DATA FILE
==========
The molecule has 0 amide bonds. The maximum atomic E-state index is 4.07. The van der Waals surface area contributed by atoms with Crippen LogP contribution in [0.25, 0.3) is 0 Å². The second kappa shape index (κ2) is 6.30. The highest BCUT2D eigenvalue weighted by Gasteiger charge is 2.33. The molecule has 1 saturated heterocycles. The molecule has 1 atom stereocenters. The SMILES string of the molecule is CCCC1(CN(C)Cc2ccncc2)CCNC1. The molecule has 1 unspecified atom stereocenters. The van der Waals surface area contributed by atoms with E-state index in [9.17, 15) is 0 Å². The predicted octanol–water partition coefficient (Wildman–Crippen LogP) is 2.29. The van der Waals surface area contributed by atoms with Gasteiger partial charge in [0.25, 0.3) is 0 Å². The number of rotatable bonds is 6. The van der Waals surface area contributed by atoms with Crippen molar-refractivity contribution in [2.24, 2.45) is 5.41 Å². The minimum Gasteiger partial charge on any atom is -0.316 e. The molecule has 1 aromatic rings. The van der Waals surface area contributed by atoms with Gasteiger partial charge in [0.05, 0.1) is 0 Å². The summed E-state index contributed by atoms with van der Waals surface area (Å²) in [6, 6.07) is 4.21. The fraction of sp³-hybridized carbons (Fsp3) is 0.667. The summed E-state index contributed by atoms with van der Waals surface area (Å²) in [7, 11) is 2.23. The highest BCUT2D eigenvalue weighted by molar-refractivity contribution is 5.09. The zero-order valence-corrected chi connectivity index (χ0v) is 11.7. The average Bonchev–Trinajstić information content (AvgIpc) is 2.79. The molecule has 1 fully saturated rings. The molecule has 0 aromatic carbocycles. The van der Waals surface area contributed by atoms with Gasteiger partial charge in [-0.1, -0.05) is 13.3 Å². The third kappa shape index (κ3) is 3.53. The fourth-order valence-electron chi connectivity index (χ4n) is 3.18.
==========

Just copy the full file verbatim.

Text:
The molecule has 0 amide bonds. The maximum atomic E-state index is 4.07. The van der Waals surface area contributed by atoms with Crippen LogP contribution in [0.25, 0.3) is 0 Å². The second kappa shape index (κ2) is 6.30. The highest BCUT2D eigenvalue weighted by Gasteiger charge is 2.33. The molecule has 1 saturated heterocycles. The molecule has 1 atom stereocenters. The SMILES string of the molecule is CCCC1(CN(C)Cc2ccncc2)CCNC1. The molecule has 1 unspecified atom stereocenters. The van der Waals surface area contributed by atoms with E-state index in [9.17, 15) is 0 Å². The predicted octanol–water partition coefficient (Wildman–Crippen LogP) is 2.29. The van der Waals surface area contributed by atoms with Gasteiger partial charge in [0.25, 0.3) is 0 Å². The number of rotatable bonds is 6. The van der Waals surface area contributed by atoms with Crippen molar-refractivity contribution in [2.24, 2.45) is 5.41 Å². The minimum Gasteiger partial charge on any atom is -0.316 e. The molecule has 1 aromatic rings. The van der Waals surface area contributed by atoms with Gasteiger partial charge in [0.05, 0.1) is 0 Å². The summed E-state index contributed by atoms with van der Waals surface area (Å²) in [6, 6.07) is 4.21. The fraction of sp³-hybridized carbons (Fsp3) is 0.667. The summed E-state index contributed by atoms with van der Waals surface area (Å²) in [7, 11) is 2.23. The highest BCUT2D eigenvalue weighted by molar-refractivity contribution is 5.09. The zero-order valence-corrected chi connectivity index (χ0v) is 11.7. The average Bonchev–Trinajstić information content (AvgIpc) is 2.79. The molecule has 1 fully saturated rings. The molecule has 0 aromatic carbocycles. The van der Waals surface area contributed by atoms with Gasteiger partial charge in [-0.1, -0.05) is 13.3 Å². The third kappa shape index (κ3) is 3.53. The fourth-order valence-electron chi connectivity index (χ4n) is 3.18.